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‘Interesting’ USB key bandwidth step

In about a month’s time, Student Robotics will be shipping robotics kit to several schools in the Southampton and Bristol area. Sixth formers from these schools will be competing their robots against each other some time in April next year. The robots are programmed using USB keys. In the past, we’ve tended to purchase the absolute cheapest USB key we possibly could, and we’ve had quite a lot of them fail.

So this year, we’ll be using some USB keys from a known brand. I bought a couple of Kingston 2GB DataTraveler keys and went about abusing one to try to discover if it’s likely to fail. I hacked together some scripts that continuously rewrote the same 10MB space (of the block device that the key presents) over and over again. Out of curiosity I also logged the time it took for this space to be written to each time.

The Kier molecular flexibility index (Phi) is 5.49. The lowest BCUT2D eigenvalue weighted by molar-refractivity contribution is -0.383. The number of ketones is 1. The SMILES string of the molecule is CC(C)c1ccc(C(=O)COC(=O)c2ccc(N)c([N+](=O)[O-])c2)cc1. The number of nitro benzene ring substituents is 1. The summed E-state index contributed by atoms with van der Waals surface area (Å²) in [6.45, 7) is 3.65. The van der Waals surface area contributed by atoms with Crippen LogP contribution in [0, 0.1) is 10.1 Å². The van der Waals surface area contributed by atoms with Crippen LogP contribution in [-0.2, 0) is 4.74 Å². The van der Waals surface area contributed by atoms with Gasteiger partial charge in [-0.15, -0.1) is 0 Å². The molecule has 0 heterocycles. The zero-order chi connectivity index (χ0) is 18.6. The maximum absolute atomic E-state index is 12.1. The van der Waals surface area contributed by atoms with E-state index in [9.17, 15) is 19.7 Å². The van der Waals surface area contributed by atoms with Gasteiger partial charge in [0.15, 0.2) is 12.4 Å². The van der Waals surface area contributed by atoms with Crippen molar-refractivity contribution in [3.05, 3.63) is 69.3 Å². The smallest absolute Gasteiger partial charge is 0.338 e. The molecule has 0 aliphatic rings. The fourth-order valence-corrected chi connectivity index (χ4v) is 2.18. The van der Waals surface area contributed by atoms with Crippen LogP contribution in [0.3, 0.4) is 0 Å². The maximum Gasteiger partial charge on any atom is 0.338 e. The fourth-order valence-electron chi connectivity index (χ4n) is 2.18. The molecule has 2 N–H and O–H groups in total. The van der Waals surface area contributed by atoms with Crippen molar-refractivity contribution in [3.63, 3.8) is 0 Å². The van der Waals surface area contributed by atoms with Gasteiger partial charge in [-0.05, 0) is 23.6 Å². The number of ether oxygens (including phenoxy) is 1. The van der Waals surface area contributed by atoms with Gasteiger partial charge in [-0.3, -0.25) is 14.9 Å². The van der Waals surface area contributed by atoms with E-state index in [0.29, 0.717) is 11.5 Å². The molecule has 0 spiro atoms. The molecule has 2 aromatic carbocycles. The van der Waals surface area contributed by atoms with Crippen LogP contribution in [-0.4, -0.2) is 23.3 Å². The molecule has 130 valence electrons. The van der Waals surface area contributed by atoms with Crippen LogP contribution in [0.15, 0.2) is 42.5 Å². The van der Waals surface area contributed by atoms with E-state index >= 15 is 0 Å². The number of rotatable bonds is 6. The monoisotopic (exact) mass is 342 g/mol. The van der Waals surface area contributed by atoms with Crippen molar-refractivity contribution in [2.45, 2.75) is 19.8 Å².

So I ran my scripts and rewrote the 10MB block 2000 times. Here’s what the bandwidth did:


The step is interesting. It could be something to do with the USB key’s wear-levelling. My bet is that the key uses its flash as a big circular buffer (like JFFS). Initially, all the blocks of flash are erased, so no erases have to happen when writing to them. When the end of the circular buffer is reached, it has to erase each block before it can write to it, which drops the bandwidth. Obviously this is pure postulation…

I’m reasonably convinced that this type of USB key won’t fall apart in the robots. The file the students will be loading onto the robot is of the order of 100k. Also I think it quite unlikely that they’ll reach 2000 programming iterations. So I’m for shipping these keys.

The hacky scripts that I used are in a git repo.

Posted at 8:19 pm on Saturday 11th September 2010

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